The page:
Mexican-American Center Goes High-tech

SAN ANTONIO — Two years shy of its 30th anniversary, the Mexican American Cultural Center has opened a new $6 million campus with 11 new buildings equipped to bring the center up to date with the computer age.

The Mexican American Cultural Center was founded in 1972 to provide ministry training grounded in the Mexican-American culture. Its programs now are multicultural and include various pastoral ministry courses and intensive language training.

Among the projects the center will be involved with at its new location is a three-year national project in collaboration with the Hispanic National Alliance of Evangelical Ministries.

The project “Hispanic Churches in American Public Life,” will study the impact of religion on politics and civic engagement in the Latino community.

Funded by a $1.3 million grant from the Pew Charitable Trusts, it will examine the impact of Latino Catholic, mainline Protestant, Pentecostal and new religious communities on civic engagement, politics, education, business, social programs and community activism.

Cistercian Father Thomas Esposito says of discerning one’s college choice, ‘There has to be something that tugs at you and makes you want to investigate it further. And then the personal encounter comes in the form of a visit or a chat with a student or alumnus who communicates with the same enthusiasm or energy about the place. And then that love of a place can be a seed which germinates in your own heart through prayer.’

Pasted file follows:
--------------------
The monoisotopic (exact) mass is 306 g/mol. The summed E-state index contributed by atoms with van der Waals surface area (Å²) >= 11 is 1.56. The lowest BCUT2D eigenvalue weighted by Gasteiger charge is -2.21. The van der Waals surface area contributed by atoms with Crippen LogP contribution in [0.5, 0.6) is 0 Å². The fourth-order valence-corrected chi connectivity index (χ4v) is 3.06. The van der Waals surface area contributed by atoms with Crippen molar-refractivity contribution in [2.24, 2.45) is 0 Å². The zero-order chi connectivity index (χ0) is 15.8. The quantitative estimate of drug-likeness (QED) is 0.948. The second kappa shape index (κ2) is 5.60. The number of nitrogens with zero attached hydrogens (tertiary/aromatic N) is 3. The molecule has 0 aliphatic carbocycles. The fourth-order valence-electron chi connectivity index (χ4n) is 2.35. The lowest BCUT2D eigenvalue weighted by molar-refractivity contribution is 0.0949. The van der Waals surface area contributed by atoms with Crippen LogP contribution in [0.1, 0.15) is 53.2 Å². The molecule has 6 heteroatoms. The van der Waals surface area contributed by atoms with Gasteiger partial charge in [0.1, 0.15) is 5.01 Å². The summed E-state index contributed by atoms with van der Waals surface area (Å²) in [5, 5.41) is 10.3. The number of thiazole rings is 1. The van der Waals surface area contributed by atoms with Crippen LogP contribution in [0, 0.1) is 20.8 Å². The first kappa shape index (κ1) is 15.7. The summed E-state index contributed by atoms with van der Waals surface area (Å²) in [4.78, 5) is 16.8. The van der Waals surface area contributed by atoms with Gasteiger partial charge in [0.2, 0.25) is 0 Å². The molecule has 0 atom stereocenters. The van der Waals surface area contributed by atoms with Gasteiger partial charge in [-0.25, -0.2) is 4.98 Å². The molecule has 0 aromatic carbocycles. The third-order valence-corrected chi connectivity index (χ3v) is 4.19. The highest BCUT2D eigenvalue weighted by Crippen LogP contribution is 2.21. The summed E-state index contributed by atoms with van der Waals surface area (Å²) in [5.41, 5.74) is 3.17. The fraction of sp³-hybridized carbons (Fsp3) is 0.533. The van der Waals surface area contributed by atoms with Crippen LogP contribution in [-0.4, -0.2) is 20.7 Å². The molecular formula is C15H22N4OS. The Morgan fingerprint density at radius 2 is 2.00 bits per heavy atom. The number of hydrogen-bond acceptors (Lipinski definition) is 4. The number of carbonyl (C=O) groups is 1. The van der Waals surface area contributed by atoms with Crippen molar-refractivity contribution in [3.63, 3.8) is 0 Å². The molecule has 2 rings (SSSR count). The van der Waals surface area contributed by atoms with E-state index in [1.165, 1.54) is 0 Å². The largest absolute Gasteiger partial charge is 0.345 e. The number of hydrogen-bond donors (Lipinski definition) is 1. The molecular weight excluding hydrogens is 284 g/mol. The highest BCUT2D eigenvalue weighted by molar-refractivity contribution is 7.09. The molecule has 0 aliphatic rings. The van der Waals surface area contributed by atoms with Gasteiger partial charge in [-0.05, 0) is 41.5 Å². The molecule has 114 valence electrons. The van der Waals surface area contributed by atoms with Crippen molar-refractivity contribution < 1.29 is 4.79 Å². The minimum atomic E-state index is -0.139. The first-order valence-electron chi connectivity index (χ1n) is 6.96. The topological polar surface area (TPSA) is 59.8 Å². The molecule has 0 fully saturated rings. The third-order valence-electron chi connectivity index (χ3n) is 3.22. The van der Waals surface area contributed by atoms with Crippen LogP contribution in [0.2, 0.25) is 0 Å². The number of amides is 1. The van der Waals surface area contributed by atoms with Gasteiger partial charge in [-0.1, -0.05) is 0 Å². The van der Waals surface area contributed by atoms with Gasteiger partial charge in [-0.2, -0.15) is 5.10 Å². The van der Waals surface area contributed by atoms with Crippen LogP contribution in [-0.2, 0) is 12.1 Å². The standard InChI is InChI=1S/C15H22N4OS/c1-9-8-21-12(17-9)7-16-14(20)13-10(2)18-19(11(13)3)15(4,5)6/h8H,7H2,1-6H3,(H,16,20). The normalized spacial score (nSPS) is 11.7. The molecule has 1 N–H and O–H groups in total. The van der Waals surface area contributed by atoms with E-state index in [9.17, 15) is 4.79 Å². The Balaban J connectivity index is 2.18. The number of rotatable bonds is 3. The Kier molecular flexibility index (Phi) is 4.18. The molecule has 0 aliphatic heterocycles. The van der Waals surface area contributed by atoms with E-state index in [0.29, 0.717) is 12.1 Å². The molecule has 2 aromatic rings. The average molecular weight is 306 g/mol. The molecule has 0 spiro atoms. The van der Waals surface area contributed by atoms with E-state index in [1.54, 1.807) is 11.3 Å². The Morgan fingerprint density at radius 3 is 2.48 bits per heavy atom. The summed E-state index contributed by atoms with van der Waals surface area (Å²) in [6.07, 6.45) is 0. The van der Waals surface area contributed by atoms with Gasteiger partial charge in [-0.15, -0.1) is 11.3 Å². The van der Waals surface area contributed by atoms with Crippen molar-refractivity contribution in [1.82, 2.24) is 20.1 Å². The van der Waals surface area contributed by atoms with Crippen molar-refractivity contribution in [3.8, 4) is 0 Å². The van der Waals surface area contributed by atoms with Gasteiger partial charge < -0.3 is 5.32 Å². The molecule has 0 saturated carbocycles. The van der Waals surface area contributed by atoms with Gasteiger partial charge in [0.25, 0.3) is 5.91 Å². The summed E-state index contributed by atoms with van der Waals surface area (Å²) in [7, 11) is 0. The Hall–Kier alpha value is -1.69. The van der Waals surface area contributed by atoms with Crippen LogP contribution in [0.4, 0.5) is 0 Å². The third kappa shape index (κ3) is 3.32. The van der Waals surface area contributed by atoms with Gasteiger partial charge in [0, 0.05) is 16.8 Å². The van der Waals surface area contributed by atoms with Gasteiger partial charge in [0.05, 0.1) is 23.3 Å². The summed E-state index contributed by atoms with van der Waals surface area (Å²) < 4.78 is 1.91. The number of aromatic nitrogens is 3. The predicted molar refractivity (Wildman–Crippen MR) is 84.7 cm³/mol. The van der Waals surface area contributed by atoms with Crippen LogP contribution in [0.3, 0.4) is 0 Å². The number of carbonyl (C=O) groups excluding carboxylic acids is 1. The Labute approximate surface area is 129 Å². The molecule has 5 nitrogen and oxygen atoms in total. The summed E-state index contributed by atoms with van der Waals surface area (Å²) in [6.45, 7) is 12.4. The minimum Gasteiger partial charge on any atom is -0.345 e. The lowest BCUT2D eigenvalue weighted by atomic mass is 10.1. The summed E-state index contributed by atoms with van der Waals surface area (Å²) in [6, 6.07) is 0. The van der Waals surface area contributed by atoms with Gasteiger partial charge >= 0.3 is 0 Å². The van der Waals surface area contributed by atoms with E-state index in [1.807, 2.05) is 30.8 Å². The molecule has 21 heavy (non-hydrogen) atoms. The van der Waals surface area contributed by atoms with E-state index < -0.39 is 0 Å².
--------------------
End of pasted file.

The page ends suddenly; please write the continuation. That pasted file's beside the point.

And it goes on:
Choose a College With a Discerning Mind and Heart

Cistercian Father Thomas Esposito, assistant professor of theology at the University of Dallas (UD) and subprior (and former vocations director) of the Cistercian Abbey of Our Lady of Dallas, drew from his experience as both a student and now monastic religious to help those discerning understand the parallels between religious and college discernment.